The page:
Design Critique: Nature Trek

Designers

So I have the travel bug… really badly. I’ll be flying to New York the end of March with some friends, but I’ll be honest, it’s not enough. I caught the travel bug back in college when I studied in Israel ¬†for a semester(with trips to Jordan and Egypt), and never got over it.

Is it really a surprise to anyone, then, that I’m reviewing yet another travel site? I don’t go searching for them, honest. They just pop up!

Nature Trek is all about vacations centered around wildlife.

Design Critique: Nature Trek

Colors

Choosing the right colors for your website is vital. While most clients tend to stick close to blue, I’ve found a growing number willing to branch out. This fresh, healthy green sets a great mood for the website. If you take a look at the top right, they added just a touch of bright healthy orange. If they hadn’t already included it, I would be suggesting it! The orange conveys the same mood as the green.

Information Architecture

I love love LOVE their organization of the links at the top, the main ones. They provide all six possible ways you might be looking to find a vacation, including “Tour Leaders” – who does it best – and “Latest News” – what’s going on in nature that you might want to see. It’s nice to see someone put so much thought into how people are looking for information.

In addition to the top links, they also include nice handy (jQuery?) links in the middle of the page: Destination, Tour Focus, and Tour Type… again. But these links actually focus on providing something different then the top links. These are for users who are looking for ideas, and the top ones are for users who already know where they want to go.

Top Bar

I usually talk a lot about the bottom bar of websites, and don’t worry, I’ll get to that, but the top bar of websites can be difficult as well. It’s the first thing users see, so its got to be pretty great. The map in the background spreads across the page, which is pretty standard now-a-days. It also includes a search bar and “maintenance” links like ‘Home’, ‘How to Book’, etc. Those two match up nicely on either side.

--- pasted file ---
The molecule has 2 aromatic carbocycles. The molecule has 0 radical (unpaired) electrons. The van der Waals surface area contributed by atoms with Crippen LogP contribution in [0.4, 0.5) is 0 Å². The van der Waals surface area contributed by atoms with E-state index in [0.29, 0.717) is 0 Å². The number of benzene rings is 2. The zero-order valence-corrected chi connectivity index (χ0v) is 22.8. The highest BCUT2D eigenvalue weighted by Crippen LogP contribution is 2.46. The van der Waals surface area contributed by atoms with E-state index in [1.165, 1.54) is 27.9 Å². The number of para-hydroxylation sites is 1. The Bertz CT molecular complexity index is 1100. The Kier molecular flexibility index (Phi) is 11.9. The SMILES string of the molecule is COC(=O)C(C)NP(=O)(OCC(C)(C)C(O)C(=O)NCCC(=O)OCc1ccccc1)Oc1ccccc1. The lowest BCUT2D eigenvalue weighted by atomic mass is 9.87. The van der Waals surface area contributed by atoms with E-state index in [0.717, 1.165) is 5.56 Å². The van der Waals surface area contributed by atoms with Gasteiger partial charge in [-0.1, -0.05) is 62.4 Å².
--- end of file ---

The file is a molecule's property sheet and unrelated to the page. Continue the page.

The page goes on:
But take a look at where they put the phone number: under the links bar. In fact, except for a teeny-tiny ‘Home’ link on the left (perhaps to help users who might be looking over there to get back home), the phone number stands alone. It’s easy to see, in bold black letters, and is close enough to its normal position (right side above the links) that you don’t miss it. I will never understand why any company hides their phone number in the middle of their contact page… unless they’re really bad at customer service!

Design Critique: Nature Trek 2

Bottom Bar

And, as promised, the critique of the bottom bar. I like that darker grey header, first of all, even if it seems a bit random. I guess it provides the user with a nice ending to the page, which is especially good right before the Contact Us portion.

The layout is a bit different: three items, but the middle item is wide, the left lines up with the left sidebar, and the right matches the left’s width. Obviously Twitter and Contact Us won’t need that information, and the Quick Links need tons. If they had put the Quick Links on the right or the left, I think it would have ended looking unbalanced and imperfect.

Take-Aways

  • Colors should match the ideas of the page, not just be your favorite color
  • Take time to figure out how people will be looking for information on your site and build your navigation around that
  • Always include a phone number if people will need to call you for help
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